Paleo Steak Lettuce Wraps

Unlike the blood sugar spike that refined white sugar causes, raw local honey may actually help blood sugar control and insulin resistance as it contains nearly a 1:1 ratio of fructose to glucose, which the body tolerates better than sucrose (white sugar) alone. Plus, honey is naturally sweeter than sugar, so you can use less of it. Pretty nifty, right?

The marinade in this recipe is also the base for the sauce, but you won’t cook the sauce so make sure you divide it before you add it to the meat. I used romaine lettuce hearts as little boats for the wraps, though Bibb lettuce cups work wonderfully if you can get them. My boyfriend and I enjoyed this recipe for dinner one night, and I may or may not have devoured the leftovers alone in the kitchen after I got home from work the next day.

This recipe is:
• Gluten-free
• Dairy-free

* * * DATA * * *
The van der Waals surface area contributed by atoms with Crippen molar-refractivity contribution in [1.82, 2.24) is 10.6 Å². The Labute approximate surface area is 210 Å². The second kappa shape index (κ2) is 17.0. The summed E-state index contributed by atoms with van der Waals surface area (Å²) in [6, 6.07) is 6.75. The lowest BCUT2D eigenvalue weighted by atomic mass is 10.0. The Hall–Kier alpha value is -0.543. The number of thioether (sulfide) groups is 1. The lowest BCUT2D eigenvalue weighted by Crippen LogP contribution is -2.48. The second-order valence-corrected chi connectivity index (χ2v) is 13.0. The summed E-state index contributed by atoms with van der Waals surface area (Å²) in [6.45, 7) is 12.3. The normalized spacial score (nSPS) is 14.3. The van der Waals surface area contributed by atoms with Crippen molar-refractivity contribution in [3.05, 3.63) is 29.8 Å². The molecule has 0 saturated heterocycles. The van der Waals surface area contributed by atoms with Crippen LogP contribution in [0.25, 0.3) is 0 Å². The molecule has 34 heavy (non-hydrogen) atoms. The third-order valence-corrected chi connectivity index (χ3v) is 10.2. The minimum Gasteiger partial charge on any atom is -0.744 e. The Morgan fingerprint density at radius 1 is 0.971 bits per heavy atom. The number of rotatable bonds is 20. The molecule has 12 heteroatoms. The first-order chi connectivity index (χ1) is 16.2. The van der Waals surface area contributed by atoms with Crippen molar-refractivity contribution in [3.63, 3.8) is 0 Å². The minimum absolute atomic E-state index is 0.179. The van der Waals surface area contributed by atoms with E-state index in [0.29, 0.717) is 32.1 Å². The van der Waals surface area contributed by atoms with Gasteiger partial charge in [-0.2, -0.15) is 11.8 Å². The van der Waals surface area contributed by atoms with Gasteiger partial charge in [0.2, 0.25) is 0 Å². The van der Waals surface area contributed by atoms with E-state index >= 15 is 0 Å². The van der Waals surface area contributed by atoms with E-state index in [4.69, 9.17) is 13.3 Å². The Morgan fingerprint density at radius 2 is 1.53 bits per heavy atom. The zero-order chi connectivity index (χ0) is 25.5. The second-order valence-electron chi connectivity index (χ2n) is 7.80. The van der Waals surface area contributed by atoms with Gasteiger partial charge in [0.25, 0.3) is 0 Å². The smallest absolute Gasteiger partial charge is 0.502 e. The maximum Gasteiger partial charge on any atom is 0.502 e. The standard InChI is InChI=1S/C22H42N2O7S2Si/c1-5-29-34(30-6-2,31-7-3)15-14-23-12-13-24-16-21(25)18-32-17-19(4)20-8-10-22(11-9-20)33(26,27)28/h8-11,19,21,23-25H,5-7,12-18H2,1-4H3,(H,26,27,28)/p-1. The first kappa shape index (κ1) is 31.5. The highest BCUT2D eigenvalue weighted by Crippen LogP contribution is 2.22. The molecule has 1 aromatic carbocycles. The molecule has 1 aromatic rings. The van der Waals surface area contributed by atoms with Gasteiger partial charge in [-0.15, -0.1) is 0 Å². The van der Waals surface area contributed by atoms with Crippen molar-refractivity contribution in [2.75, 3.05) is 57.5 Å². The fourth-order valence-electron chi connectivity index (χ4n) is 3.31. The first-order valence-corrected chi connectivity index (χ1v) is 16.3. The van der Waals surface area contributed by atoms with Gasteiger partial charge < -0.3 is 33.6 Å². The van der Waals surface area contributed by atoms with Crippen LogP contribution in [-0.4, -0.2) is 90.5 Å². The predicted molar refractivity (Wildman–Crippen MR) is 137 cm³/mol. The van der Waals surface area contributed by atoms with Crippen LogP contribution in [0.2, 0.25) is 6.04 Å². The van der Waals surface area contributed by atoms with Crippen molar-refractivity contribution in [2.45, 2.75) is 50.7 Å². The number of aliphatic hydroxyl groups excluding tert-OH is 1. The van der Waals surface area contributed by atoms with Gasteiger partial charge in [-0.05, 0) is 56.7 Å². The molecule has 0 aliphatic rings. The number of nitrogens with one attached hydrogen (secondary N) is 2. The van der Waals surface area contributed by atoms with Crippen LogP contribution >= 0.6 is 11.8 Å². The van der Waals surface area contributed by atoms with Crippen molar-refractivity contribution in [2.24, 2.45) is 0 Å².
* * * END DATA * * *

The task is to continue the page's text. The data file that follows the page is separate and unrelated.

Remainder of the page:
• Refined sugar-free
• Paleo

Paleo Steak Lettuce Wraps

Steak Lettuce Wraps and Tangy Cashew Sauce
• 1/3 cup gluten-free tamari
• 3 tablespoons fresh lemon juice
• 3 tablespoons extra virgin olive oil
• 1 tablespoon raw local honey
• 2 tablespoons toasted sesame oil
• 1/2 teaspoon red pepper flakes
• 1″ fresh ginger root, peeled and minced (or 2 teaspoons dried ground ginger)
• 2 garlic cloves, pressed or minced
—-
• 2 tablespoons cashew butter (sub almond butter if needed)
• 1 1/2 lbs steak (inexpensive cut – flank is good here), cubed, or stew meat
• Romaine hearts or Bibb lettuce cups
• 2 tablespoons chopped cashews

1. Combine soy sauce through garlic (all ingredients above the line) in a small bowl. Whisk ingredients until well combined.
2. Reserve 1/4 cup of the marinade and set aside. This will be your sauce.
3. Pour the remaining marinade over the cubed meat in a flat pan or large plastic bag. Let sit for about 30 minutes (longer is always better if possible!) while you prepare the sauce and slaw.
4. For the sauce, combine the 1/4 cup marinade with 2 tablespoons cashew butter. Whisk until smooth.